Extend your arms fully so that the dumbbells are directly above your chest. Slowly move them back and down until they’re in line with your head. Be careful not to overextend your muscles by letting the dumbbells get lower than your bodyline.
Hold this position for a few seconds, then slowly return to the starting position. If two weights are hard to manage, you can also hold one dumbbell with both hands.
Target your traps with this simple exercise. It’s a great way to fill intervals in your workout routine when you’re worn out from some of the more complicated exercises in this guide. Be aware that you can probably handle a bit more weight on a dumbbell shrug than with other exercises; you could also use resistance bands to make this a more intense workout.
Start in a standing position with your feet shoulder-width apart. Hold a dumbbell in each hand with your palms facing in toward your body. Engage your core and raise your shoulders as high as you can to activate your traps.
That’s it! Lower your shoulders and run through as many reps as you need to to tire out your traps.
The reverse dumbbell fly works out your rhomboids. Pair it with normal rows and dumbbell shrugs and make sure to stretch your neck and you’ll hit all the major superficial muscles in your back. Best of all, your rear delts also gain strength from this exercise.
Stand with your feet shoulder-width apart and hold a pair of dumbbells at your sides. Hinge forward at the hips kind of like you would at the very beginning of a deadlift. Get your chest nearly parallel to the floor.
Let the dumbbells hang straight down facing each other. Exhale and lift both out to either side until your arms are level with your torso. Bring your shoulder blades together to facilitate this move and hit your muscles better.
Return to the starting position to complete one rep. Run through at least ten of these in a set.
You might be used to seeing this exercise done with a kettlebell, but you can do it with dumbbells too. Find a space where you have room to walk a bit before you start running through your farmer’s walks.
Not only will your traps build strength with this exercise, but lower-body muscle groups like the hamstrings will as well. Take a dumbbell in each hand and hold them at your hips. You might be tempted to pick up really heavy ones because the farmer’s walk is comparatively simple, but you should start with light dumbbells while you’re still learning the form.
Stand tall with your shoulders pulled back. Walk forward for ten concentrated steps. Take it slow to feel the burn, don’t walk at your normal pain. Once you’ve done all the steps in one direction, turn around and walk back to your starting point.
You’ll likely be able to do tons of reps. Limit yourself to 4 sets and if it’s really easy you can always increase the weight little by little across routines.
This is a great move for a home workout where you (hopefully) won’t be as concerned about how clean the floor is. Invest in a yoga mat or another comfortable layer between you and the hard ground if you plan on having the prone lateral raise in your workout routine regularly.
Trust us, it’s worth it for the rhomboid strength gains.
Lie on your stomach on a yoga mat with a dumbbell in each hand. Your feet should still be shoulder-width apart. Let your forehead rest on the ground.Stretch your arms out completely.
Raise them off the floor until they’re level with your shoulders. Your head will lift slightly as well. Push your shoulder blades together so you can lift the dumbbells behind you.Hold the top of the movement and then return to the starting position to complete one rep.
This variation on the standing dumbbell row adds variation and will keep your lats from adjusting to the movement, thus encouraging muscle damage and hypertrophy that will lead to greater muscle mass.
You’re going to start this one off just like you would start the normal standing dumbbell row. Stand with a dumbbell in front of each thigh with your palms facing your body. Lean forward by hinging at the waist until your chest is almost parallel with the ground.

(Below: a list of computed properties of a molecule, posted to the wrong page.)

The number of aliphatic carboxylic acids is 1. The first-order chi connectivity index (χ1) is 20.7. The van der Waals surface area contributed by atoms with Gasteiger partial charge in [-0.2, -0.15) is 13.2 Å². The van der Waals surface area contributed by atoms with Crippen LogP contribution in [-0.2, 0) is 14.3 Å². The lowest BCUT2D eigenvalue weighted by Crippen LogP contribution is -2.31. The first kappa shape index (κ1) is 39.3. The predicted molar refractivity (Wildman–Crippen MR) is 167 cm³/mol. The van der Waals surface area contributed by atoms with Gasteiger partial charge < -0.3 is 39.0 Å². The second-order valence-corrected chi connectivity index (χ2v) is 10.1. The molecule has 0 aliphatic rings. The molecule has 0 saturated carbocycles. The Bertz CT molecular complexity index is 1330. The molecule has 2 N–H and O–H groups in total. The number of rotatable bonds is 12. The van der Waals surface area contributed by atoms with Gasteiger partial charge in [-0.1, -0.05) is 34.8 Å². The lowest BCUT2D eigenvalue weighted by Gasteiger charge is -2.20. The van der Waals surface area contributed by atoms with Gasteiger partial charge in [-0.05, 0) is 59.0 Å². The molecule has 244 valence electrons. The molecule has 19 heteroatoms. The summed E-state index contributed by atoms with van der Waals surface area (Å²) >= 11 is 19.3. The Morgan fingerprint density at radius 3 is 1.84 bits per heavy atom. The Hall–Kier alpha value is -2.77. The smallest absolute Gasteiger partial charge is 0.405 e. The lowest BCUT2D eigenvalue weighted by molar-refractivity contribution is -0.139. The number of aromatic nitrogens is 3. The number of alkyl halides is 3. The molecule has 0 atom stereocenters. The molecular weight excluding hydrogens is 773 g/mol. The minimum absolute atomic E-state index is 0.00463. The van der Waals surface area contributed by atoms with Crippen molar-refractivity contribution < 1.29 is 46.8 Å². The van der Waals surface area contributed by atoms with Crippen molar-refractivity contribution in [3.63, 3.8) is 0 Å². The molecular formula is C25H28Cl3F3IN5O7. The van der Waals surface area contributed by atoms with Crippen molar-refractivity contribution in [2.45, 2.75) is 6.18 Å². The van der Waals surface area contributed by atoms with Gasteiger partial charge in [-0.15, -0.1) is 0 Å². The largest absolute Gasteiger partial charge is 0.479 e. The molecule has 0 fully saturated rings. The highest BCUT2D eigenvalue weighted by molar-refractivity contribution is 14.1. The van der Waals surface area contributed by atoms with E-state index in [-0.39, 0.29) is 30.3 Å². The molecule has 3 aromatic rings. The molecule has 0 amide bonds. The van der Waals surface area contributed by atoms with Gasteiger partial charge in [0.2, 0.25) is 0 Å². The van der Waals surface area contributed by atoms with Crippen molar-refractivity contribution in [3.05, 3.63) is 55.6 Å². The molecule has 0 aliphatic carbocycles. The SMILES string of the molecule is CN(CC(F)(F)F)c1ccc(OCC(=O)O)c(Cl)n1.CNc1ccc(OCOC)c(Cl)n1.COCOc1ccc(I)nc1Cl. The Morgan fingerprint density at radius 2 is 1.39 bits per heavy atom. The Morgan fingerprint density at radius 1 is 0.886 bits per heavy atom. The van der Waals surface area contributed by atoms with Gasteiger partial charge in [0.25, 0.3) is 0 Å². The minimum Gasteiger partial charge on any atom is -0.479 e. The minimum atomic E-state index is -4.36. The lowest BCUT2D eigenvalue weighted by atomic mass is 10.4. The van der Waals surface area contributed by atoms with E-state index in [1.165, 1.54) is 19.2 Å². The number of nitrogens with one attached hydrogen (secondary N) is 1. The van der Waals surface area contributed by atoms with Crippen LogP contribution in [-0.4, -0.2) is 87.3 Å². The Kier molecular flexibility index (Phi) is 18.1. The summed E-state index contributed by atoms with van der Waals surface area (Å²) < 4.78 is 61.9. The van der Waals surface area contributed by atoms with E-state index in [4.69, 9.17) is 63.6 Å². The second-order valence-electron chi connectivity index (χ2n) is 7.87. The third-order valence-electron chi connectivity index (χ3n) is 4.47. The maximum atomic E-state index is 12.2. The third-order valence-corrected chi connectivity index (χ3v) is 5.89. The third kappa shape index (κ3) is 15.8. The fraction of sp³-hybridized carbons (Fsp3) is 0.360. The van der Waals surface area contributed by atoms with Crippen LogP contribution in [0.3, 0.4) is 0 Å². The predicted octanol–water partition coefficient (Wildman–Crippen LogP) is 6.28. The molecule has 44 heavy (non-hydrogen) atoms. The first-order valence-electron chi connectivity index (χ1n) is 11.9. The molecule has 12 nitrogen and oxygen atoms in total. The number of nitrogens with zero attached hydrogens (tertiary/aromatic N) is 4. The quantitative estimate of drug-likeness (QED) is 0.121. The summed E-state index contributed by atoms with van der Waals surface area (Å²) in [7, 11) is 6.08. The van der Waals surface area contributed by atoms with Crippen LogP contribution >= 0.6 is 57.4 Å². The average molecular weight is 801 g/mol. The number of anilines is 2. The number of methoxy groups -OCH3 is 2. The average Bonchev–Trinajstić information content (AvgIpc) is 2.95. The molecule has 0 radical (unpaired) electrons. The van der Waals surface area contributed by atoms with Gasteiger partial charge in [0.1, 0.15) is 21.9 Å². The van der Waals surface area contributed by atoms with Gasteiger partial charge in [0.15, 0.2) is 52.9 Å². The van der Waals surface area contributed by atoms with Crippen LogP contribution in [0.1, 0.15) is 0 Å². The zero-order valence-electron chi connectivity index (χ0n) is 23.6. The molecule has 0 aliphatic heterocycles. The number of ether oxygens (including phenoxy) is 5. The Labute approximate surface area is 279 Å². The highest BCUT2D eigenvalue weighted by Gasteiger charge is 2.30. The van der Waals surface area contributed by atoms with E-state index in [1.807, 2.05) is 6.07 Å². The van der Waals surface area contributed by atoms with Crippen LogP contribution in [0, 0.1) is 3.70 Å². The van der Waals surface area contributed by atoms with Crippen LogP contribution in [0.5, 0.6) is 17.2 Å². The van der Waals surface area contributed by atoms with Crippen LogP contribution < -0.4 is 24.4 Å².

The big difference with the wide row is that you aren’t going to worry about tucking your elbows into your sides. Imagine you have a wide grip on a barbell to understand how far out your elbows should be.
The dumbbells are going to move in small arcs and your elbows should wind up near a ninety-degree angle at the top of the move. Lift until you’re in that position and then return to the starting position to complete one rep.
Target the lower part of your traps with this exercise. It’s also a good shoulder builder.Take a pair of dumbbells in your hands and scoot your glutes out like you’re trying to sit down in a chair.
Get into a half-squat position with your knees slightly bent and hinge forward at the waist so you can hold both dumbbells between your legs near the knees.
Lift both dumbbells simultaneously until your arms are straight out and level with your head. They should be spread into a Y shape. Lower the weights back to the starting position and keep going for 10 - 15 reps.
Mimic the classic deadlift with this dumbbell exercise and your rear delts will build strength alongside the muscles of your upper back. Best of all, it combines strength across muscle groups to help them function together better as a team.
You can also do this move with two kettlebells if that’s what you have on hand. To start, take a pair of dumbbells and put them on the ground near your feet. Hinge forward at the hips like you were going to do a straight leg deadlift and then grab each dumbbell.
Pull the weight toward your hips so that your elbows go out like they would in a row, then return them to where they started. Don’t put them back on the ground.
Next, straighten your back until you’re standing up straight. Then hinge forward to return to the bent-over position. That’s one complete rep. Lift the weights to your hip to start the next one.
Toning your back is desirable for anyone who wants a sculpted bod. It’s also critical to protect your spine and neck. Plus, your back muscles are imperative for some of the most common daily functions like walking and running.
If you don’t have access to heavy gym equipment that will let you hit your lats, rhomboids, and traps, you can use dumbbells and still get some stellar results. Pay attention to the step-by-step instructions in this back dumbbell workout guide and you’ll start to see strength gains and greater tone detail in no time.
For well-rounded strength, make sure to pair them with the right arm and shoulder exercises.
Build all your upper-body muscles with that kind of weekly routine and look forward to an eye-catching beach body and a much lower likelihood for injury in some of the most vulnerable joints in the upper body.